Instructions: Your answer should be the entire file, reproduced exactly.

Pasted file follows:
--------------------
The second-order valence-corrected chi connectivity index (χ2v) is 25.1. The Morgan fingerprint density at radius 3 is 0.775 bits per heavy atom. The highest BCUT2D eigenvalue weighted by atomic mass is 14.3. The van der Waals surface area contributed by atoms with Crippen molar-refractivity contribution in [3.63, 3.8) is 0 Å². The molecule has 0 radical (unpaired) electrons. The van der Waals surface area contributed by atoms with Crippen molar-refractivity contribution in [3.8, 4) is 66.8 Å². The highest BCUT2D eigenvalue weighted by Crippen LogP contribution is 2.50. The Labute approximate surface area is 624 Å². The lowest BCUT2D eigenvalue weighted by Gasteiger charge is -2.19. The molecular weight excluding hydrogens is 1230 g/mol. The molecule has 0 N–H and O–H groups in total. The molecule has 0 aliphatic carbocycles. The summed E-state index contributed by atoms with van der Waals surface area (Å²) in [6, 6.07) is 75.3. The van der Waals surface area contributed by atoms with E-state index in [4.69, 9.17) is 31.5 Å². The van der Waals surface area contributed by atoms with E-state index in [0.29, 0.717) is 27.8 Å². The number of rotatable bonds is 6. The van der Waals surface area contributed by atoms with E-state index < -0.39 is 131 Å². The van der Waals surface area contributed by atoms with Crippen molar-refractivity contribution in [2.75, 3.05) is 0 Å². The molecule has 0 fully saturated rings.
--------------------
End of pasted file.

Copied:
The second-order valence-corrected chi connectivity index (χ2v) is 25.1. The Morgan fingerprint density at radius 3 is 0.775 bits per heavy atom. The highest BCUT2D eigenvalue weighted by atomic mass is 14.3. The van der Waals surface area contributed by atoms with Crippen molar-refractivity contribution in [3.63, 3.8) is 0 Å². The molecule has 0 radical (unpaired) electrons. The van der Waals surface area contributed by atoms with Crippen molar-refractivity contribution in [3.8, 4) is 66.8 Å². The highest BCUT2D eigenvalue weighted by Crippen LogP contribution is 2.50. The Labute approximate surface area is 624 Å². The lowest BCUT2D eigenvalue weighted by Gasteiger charge is -2.19. The molecular weight excluding hydrogens is 1230 g/mol. The molecule has 0 N–H and O–H groups in total. The molecule has 0 aliphatic carbocycles. The summed E-state index contributed by atoms with van der Waals surface area (Å²) in [6, 6.07) is 75.3. The van der Waals surface area contributed by atoms with E-state index in [4.69, 9.17) is 31.5 Å². The van der Waals surface area contributed by atoms with E-state index in [0.29, 0.717) is 27.8 Å². The number of rotatable bonds is 6. The van der Waals surface area contributed by atoms with E-state index < -0.39 is 131 Å². The van der Waals surface area contributed by atoms with Crippen molar-refractivity contribution in [2.75, 3.05) is 0 Å². The molecule has 0 fully saturated rings.